Our office continues to operate during our regular business hours, which are 8:30 am - 5:30 pm, Monday through Friday, but you can call the office 24 hours a day. We continue to follow all recommendations and requirements of the State of Emergency Stay at Home Order. Consultations are available via telephone or by video conference. The safety of our clients and employees is of the utmost importance and, therefore, in-person meetings are not available at this time except for emergencies or absolutely essential legal services.
Charlotte Criminal Lawyer Brad Smith answers the question: “If I have an outstanding warrant, what should I do?”
RICO stands for the Racketeer Influenced and Corrupt Organizations Act, a federal law created in the 1970s to fight organized crime. Law enforcement agencies devote extensive resources to prosecute and convict individuals who take part in organized crime schemes.
In the days since Michael Flynn resigned as President Trump’s national security adviser, there have been a lot of questions and not many answers. Many still wonder exactly what transpired between Flynn and the Russian ambassador he now admits to having had contact with. Though we still don’t know the details of many of those conversations, we can discuss potential criminal aspects of Flynn’s resignation, of which there are several.
First, let’s talk about Flynn. Did he break any laws that could result in criminal action? There are two issues at play here: 1) the Logan Act and 2) potential false statements. First, the Logan Act is a piece of legislation that makes it a crime for a private citizen to communicate with a foreign government without proper authority in an attempt to influence the actions of the foreign government. The law is an oldie, but a goodie, having been signed back in 1799 by then President John Adams. The law resulted from actions by a state legislator who went behind the president’s back to try and negotiate a settlement to an undeclared war with France.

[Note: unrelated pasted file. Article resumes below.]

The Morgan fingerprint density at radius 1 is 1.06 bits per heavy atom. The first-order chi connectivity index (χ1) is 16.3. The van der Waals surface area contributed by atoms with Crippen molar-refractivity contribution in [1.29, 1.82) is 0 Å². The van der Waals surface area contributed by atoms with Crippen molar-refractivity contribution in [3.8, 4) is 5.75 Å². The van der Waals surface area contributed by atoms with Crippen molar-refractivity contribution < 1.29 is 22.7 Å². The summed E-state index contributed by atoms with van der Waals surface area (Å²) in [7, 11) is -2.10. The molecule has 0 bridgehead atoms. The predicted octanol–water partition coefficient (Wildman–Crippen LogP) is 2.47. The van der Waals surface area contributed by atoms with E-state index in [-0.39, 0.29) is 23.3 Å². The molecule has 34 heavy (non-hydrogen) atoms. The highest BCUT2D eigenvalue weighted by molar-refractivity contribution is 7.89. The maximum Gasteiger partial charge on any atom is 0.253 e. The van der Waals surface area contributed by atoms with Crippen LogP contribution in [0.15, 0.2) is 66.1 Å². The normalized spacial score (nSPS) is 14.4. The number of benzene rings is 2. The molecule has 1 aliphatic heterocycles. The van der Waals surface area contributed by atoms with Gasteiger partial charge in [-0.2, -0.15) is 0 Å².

Charlotte Criminal Lawyer Brad Smith answers the question:”What is an expungement?”
The Chief Prosecutor of the International Criminal Court (ICC) recently announced that people responsible for serious environmental crimes could be prosecuted by the court. The announcement represents a shift for the ICC, which has long focused on prosecuting warlords and tyrants for crimes committed against humanity.
Charlotte DWI Attorney Brad Smith answers the question “If I simply intend to plead guilty, why do I need a lawyer?”
Saturday marked the tenth anniversary of Hurricane Katrina making landfall on the Gulf Coast. The breach of the levees protecting New Orleans resulted in 80 percent of the city submerged in floodwaters. Overall, the hurricane took the lives of over 1,800 people, many of whom lived in New Orleans.